Due to successful animal vaccination programs, human
rabies is uncommon in North America. But rabies can
occur in all areas throughout the United States except Hawaii.
Rabies is a much bigger problem in other parts of the world than it is in
North America, particularly in developing countries where it is most often
transmitted to humans through dog bites.1 Areas where
rabies is especially common include Africa, Asia, India, Indonesia, and Central
and South America. Travelers who will be spending time in rural parts of these
areas are encouraged to get vaccinated against rabies.
occurs in most regions of the world, except Antarctica and some island nations,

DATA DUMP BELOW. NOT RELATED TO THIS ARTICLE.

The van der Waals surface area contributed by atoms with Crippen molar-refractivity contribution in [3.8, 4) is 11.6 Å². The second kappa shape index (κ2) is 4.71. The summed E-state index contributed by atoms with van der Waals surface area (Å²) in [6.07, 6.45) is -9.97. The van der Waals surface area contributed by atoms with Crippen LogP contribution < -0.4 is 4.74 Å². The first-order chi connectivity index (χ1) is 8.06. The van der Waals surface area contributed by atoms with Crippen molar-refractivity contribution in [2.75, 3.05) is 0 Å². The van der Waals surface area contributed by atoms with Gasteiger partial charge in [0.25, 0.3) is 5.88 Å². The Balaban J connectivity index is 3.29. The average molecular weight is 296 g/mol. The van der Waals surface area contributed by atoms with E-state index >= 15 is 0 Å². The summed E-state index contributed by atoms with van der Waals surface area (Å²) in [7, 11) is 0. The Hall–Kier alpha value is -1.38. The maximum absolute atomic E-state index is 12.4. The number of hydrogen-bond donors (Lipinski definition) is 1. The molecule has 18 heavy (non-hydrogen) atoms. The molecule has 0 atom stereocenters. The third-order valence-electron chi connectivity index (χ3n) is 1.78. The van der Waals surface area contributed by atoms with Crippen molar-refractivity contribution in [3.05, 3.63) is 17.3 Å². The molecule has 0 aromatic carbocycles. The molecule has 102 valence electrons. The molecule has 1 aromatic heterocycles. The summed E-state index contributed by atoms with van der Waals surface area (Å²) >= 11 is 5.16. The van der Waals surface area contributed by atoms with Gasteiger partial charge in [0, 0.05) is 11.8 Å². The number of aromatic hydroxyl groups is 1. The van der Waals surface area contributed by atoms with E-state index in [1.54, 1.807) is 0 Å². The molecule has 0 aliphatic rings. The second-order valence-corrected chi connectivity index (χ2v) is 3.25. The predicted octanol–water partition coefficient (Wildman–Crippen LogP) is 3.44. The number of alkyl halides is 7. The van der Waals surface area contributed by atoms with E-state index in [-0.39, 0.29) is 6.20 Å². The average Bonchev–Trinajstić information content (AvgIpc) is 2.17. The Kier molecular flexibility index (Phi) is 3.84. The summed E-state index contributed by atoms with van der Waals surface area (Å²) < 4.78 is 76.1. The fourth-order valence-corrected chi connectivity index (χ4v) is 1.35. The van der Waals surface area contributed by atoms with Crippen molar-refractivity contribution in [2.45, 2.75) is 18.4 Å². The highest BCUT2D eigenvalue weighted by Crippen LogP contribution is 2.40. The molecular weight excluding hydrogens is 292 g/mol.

such as Japan and New Zealand. Some areas of Europe are also rabies-free,
including Italy, Spain, the United Kingdom, and most of Scandinavia.1
CitationsPlotkin SA, et al. (2009). Rhabdoviridae: Rabies virus. In RD Feigin et al., eds., Feigin and Cherry’s Textbook of Pediatrics Infectious Diseases, 6th ed., vol. 2, pp. 2494–2511. Philadelphia: Saunders Elsevier.
August 27, 2012
E. Gregory Thompson, MD - Internal Medicine & W. David Colby IV, MSc, MD, FRCPC - Infectious Disease
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